It’s reported that all the hoverboards present in the incidents are equipped with cheap yet shoddy lithium-ion batteries so that they led to fire hazards and explosions. Professor, Jay Whitacre form Materials Science & Engineering at Carnegie Mellon University says that the problem doesn’t have to these self-balancing scooters themselves, but with the quality of the batteries being used.
Video Link: http://www.youtube.com/embed/obn92AYOXps
They’re cheap since there are lots of factories in Asian counties except that make Li-ion batteries, and the truth is that the quality and consistency of these batteries is typically not as good as what is found in to tier producers such as LG or Samsung. Whitacre says, “They’re known as low cost li-ion batteries by most in the industry – they are not knockoffs or copies, but are instead just mass-manufactured cells.”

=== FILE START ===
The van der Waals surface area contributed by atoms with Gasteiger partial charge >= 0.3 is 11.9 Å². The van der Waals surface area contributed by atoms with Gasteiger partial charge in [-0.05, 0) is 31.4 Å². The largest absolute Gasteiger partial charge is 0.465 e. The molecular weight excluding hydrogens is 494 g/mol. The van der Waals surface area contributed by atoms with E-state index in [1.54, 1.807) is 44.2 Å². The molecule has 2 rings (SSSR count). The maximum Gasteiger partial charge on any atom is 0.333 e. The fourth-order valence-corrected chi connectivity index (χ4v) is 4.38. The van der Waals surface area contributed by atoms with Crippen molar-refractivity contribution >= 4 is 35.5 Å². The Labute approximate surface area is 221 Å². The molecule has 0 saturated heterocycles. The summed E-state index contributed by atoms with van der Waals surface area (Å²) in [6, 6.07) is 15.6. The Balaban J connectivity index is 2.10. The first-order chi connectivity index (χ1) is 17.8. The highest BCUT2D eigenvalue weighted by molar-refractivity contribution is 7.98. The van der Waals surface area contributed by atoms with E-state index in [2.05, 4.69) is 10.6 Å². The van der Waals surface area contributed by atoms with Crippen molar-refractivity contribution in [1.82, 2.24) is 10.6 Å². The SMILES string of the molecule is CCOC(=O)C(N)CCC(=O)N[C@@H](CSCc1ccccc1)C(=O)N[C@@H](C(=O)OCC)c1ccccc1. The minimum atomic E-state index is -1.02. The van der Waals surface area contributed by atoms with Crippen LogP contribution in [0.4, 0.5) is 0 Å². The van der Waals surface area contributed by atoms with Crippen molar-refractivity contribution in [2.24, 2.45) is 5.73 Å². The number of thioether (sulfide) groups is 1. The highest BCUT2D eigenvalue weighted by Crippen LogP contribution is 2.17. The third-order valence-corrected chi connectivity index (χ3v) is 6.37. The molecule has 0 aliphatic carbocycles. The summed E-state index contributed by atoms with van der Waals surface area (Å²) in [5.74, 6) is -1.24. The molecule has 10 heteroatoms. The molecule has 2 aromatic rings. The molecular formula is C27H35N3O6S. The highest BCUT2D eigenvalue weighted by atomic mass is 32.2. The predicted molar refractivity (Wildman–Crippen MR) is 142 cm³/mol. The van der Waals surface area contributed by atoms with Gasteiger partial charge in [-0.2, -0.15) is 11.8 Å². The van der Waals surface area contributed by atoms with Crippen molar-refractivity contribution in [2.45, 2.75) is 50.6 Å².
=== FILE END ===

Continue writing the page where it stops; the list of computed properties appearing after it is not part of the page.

What does make the batteries susceptible to damage? It’s not just the nature of a cheap one, but it’s the nature of any lithium-ion battery. That is to say high-quality batteries inside self-balancing scooters also have the hidden danger. In a cheap battery, the separator between each battery’s anode and cathode which are what the current flows through may not be aligned correctly. Image it like this: The cathode is at one end of the battery, the anode at the other, and the separator is between them; its job is to keep them apart to avoid short circuits. That requires workers in the factories must be careful to fit the battery pack. Different flat cables, joints and contactors need circumspective jobs.
The batteries in electric scooters may not be the only problem. It’s less common, but a defective charger could also cause problems with any two-wheel electric scooter. The useful suggestion is to get a big brand like Airwheel or Segway if you want to play. The words from the professor just give a sound tip for manufacturers to do nice in batteries craftsmanship.
Company Name: Airwheel Technology Holding (USA) Co., Ltd
Contact Person: Mr. Tang
Country: United States